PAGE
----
Carl Barks - CBL-WDCS 46 - E. B. Boatner ArtWords at Troynovant:
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& literate drawings,
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Barks: ... I have read in my fan mail that my ducks always seem to be thinking exactly what they were saying; their expressions always were fitted right to that balloon of dialogue. ... I started with a written script, and of course the dialogue was the key, the thing that hung it all together.

Question: Which do you feel to be more important, the image or the text?

Barks: When you first open the comic book, the image is the thing. If you're attracted to the image, then you're interested enough to read the script. Therefore the script would be secondary. The visual gag is more important than the dialogue gag, for which you have to depend on people's ability to read and to understand what little idioms you're using; and you've also got to figure on it being translated into foreign languages. So if you're leaning heavily on dialogue gags, it's a really flimsy prop.

Donald Ault, Thomas Andrae, & Stephen Gong
"An Interview with Carl Barks, Duckburg's True Founding Father"
  4 August 1975
in Donald Ault, editor
Carl Barks: Conversations  (2003)

Bride's Story, A
  [graphic series]
Kaoru Mori WH Stoddard
Buck Rogers
  The First 60 Years in the 25th Century
Lorraine Dille Williams DL Franson

Carl Barks and the Art of the Comic Book Michael Barrier RW Franson
Calvin and Hobbes, The Complete
Bill Watterson RW Franson
Custard Gun. The
  [Disney Ducks]
Carl Barks RW Franson

Far Side, The Complete
Gary Larson RW Franson

Men of Tomorrow
  Geeks, Gangsters, and the
  Birth of the Comic Book
Gerard Jones WH Stoddard

Our Accretive Creation, the Man of Steel
  America's "Superman" Myth
K Spell

Pogo - Through the Wild Blue Wonder
  The Complete Syndicated Comic Strips, Volume 1
Walt Kelly RW Franson
Postage-Stamp Countries
  .cc - .to - .tv - .ws etc
RW Franson

Statuesque Spendthrifts
  [Disney Ducks]
Carl Barks RW Franson

What Art Is
  The Esthetic Theory of Ayn Rand
Louis Torres
   & Michelle Marder Kamhi
WH Stoddard
Why Superheroes Wear Capes WH Stoddard
Writings and Drawings James Thurber RW Franson
W.S.C. - A Cartoon Biography Fred Urquhart RW Franson


I grant thou wert not married to my muse,
And therefore mayst without attaint o'erlook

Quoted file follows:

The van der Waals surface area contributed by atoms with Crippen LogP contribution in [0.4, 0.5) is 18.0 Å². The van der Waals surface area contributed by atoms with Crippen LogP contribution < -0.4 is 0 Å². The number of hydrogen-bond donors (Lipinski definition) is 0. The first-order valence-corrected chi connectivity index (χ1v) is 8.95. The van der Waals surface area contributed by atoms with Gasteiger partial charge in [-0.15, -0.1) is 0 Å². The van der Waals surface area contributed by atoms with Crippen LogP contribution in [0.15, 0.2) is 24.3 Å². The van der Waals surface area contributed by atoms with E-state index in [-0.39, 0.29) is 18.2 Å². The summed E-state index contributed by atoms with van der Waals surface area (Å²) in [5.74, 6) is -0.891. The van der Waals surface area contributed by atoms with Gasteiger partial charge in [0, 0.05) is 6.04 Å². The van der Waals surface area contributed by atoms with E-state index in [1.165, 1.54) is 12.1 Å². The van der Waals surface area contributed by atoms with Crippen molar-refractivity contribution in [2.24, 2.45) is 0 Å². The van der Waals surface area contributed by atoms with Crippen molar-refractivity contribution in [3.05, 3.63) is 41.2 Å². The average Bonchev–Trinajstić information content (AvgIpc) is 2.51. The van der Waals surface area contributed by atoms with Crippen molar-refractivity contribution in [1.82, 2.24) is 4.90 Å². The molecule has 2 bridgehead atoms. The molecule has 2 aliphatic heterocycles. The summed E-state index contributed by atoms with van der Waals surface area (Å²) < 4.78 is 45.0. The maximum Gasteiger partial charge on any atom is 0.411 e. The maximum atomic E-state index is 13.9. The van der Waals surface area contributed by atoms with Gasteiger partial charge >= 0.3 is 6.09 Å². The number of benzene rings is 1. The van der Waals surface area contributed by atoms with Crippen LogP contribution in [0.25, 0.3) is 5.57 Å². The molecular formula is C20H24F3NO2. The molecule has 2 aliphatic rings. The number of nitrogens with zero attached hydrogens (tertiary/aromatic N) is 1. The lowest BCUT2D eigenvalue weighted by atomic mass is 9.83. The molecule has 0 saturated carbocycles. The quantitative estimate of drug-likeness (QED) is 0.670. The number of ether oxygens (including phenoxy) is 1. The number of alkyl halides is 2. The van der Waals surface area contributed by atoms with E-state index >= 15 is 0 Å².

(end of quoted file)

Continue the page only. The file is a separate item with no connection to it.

The dedicated words which writers use
Of their fair subject, blessing every book.
Thou art as fair in knowledge as in hue,
Finding thy worth a limit past my praise,
And therefore art enforced to seek anew
Some fresher stamp of these time-bettering days.

William Shakespeare
Sonnets, 82

LitCrit at Troynovant
critiques in and around literary criticism

PictureLike at Troynovant
works about Moving Pictures:
movies, films, television

cover photo, top right:
Carl Barks & Disney Ducks.

cover design by Bruce Hamilton;
photo by E. B. Boatner;
colored by Susan Daigle-Leach.

The Carl Barks Library of
Walt Disney's Comics and Stories
in Color

"I'm sorry," said Mr. Scogan. "I for one, without ever having had the slightest appreciation of painting, have always taken particular pleasure in Cubismus. I like to see pictures from which nature has been completely banished, pictures which are exclusively the product of the human mind. They give me the same pleasure as I derive from a good piece of reasoning or a mathematical problem or an achievement of engineering. Nature, or anything that reminds me of nature, disturbs me; it is too large, too complicated, above all too utterly pointless and incomprehensible.

"I am at home with the works of man; if I choose to set my mind to it, I can understand anything that any man has made or thought. That is why I always travel by Tube, never by bus if I can possibly help it. For, travelling by bus, one can't avoid seeing, even in London, a few stray works of God — the sky, for example, an occasional tree, the flowers in the window-boxes. But travel by Tube and you see nothing but the works of man — iron riveted into geometrical forms, straight lines of concrete, patterned expanses of tiles. All is human and the product of friendly and comprehensible minds.

"All philosophies and all religions — what are they but spiritual Tubes bored through the universe! Through these narrow tunnels, where all is recognisably human, one travels comfortable and secure, contriving to forget that all round and below and above them stretches the blind mass of earth, endless and unexplored. Yes, give me the Tube and Cubismus every time; give me ideas, so snug and neat and simple and well made. And preserve me from nature, preserve me from all that's inhumanly large and complicated and obscure. I haven't the courage, and, above all, I haven't the time to start wandering in that labyrinth."

Aldous Huxley
Chrome Yellow  (1921)

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